Thus, on September 15 we left by car from Bratislava at 4 am to reach a small town outside the capital where we had established the meeting place with the other friends from the surroundings of Bratislava. We arrived in Sastin at 5.30 am, which is 72 km from Bratislava. Along the access road there were already many volunteers and policemen directing the traffic and indicating how to get to the various parking areas. After parking, we walked towards the metal detectors at the access doors to undergo strict security checks. What immediately struck us was to see at that hour, before dawn, many young families with very young children also facing checks in order to meet the Pope. As we heard in the interview that the Holy Father gave to journalists during the flight back to Italy, he himself was struck by the presence of many families with children in all the cities he visited between Hungary and Slovakia. There were 50,000 of us who participated in this event, and 1,500 volunteers contributed to its perfect success.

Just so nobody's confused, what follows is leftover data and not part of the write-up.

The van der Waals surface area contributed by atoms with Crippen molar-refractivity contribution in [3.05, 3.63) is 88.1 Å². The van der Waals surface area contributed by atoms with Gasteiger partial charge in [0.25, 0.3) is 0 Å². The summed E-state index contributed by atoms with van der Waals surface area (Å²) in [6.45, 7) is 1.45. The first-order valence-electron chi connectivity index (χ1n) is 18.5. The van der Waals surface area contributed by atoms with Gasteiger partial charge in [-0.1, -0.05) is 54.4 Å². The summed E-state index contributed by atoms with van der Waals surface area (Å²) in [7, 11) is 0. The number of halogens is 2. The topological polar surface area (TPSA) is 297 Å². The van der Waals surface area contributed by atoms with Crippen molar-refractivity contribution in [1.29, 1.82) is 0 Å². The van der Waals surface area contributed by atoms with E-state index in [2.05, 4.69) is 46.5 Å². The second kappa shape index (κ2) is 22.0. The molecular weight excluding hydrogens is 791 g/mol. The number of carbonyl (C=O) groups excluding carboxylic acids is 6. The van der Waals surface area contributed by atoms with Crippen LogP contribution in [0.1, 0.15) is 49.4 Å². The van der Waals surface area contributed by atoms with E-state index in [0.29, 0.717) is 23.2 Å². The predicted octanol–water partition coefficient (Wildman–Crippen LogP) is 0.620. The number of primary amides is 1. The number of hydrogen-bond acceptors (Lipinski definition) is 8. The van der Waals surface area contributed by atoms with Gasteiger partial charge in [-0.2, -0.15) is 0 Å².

To assign people seats, the organizing committee had established different areas by type: an area for families with small children, an area for the elderly, an area for the unvaccinated. Our group was thus divided, but it was an opportunity. I was not lost but challenged: how can I live this event? Around 6:30 a.m. a spectacular sunrise between the stage and the Basilica accompanied the recitation of the Rosary, while the whole area slowly filled up with people, against all odds.